There is a storm surge that rages against us on our journey into the presence of God. It sends the winds and the rain and the floods to our doors. As the waters rise, we can become overwhelmed with fear and doubt, despair and dread. The storm can soak our soul with anxiety about the present and the future. It can paralyze us on our journey, and we need something that will help. Today, I would like for us to hear Christ’s Word to us spoken centuries before His earthly ministry.
His Word in Psalm 127 gives us the principles for productivity on this journey regardless the storm surge raging around us. This is a song of hope in times of trouble and difficulty.[i] It provides hope for us today in a culture and a climate that seems to breed trouble and difficulty for our adventure from here to heaven’s throne-room.
1. We must seek God’s guidance on our journey
We will have a productive journey as we travel in God’s presence when we recognize that only God’s plan will lead to productivity.[ii] If God is not building, then we are working in vain.[iii] The principle in this passage is against doing anything in which God is not involved.[iv] “Unless” in the first verse indicates a desire on God’s part.[v] If God is not the originator, organizer, and craftsman of our project, then we have gotten busy in futility. The secret to great productivity is to seek God’s best.
Suppose I travel to fish a stream that I have never fished before. I do the research on the water to find what the fish will bite at this particular time of year and under the weather conditions I encounter. But when I hit the water, I catch nothing. I try every trick I know, but all I catch is a cold. So, I go to the local fly shop and hire a guide who is an expert on that particular stream. He works with me, giving me instructions on what flies to use and where to cast and how to fish. But I refuse to do what the guide says. I still work hard at catching trout, but the guide, who is the expert on this stream, gives me instructions that I do not follow. I flail along the stream and catch no fish. Why? Because I didn’t adjust my fishing to the guide’s instruction.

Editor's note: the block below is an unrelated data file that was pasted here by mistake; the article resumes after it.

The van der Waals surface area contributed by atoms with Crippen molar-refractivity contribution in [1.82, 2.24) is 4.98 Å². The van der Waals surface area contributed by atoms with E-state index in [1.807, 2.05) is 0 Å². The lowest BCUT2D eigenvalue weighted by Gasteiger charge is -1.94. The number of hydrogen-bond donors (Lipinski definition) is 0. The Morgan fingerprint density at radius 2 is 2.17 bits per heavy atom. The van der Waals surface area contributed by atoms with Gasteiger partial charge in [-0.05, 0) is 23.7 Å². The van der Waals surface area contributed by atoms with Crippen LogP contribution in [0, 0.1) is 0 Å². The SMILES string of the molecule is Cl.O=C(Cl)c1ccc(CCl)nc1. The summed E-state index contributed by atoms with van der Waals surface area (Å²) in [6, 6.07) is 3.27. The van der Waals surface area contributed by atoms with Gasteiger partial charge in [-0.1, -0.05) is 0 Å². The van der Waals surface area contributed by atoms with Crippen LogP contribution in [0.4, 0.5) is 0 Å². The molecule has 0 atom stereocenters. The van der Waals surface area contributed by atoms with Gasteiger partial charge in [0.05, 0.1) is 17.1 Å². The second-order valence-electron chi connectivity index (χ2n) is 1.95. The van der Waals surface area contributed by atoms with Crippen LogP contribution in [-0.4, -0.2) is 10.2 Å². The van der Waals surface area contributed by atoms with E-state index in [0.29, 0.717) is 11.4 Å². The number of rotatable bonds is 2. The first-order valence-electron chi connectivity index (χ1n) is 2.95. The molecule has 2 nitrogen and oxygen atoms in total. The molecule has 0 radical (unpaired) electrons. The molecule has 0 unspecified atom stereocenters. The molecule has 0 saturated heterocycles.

God is the Guide and the Expert on our lives, our families, our relationships, our work. He did more than learn about it. He created it. If we do not adjust our lives to His design, then we are working in vain. God’s role is to provide the design and to protect and provide for His people. Our role is to obey. To follow His instruction. To trust God in the midst of our journey.
Productivity on this journey through life into the presence of God happens when we hear His instructions and obey. We find His guidance through the embrace of Jesus Christ, the Way, the Truth, and the Life. We find His guidance as His Spirit awakens in your heart and mine a renewed commitment to His Word. He opens our hearts to hear and to see, to taste and to feel the power of His wisdom for the journey we undertake.
2. God will passionately take care of us
The psalmist teaches that God must be the Protector and Provider.[vi] Our tireless efforts to fulfill this journey is unproductive – even though we take the safest course of action and the most conservative outlook possible – if God is not present with His protective activity.[vii]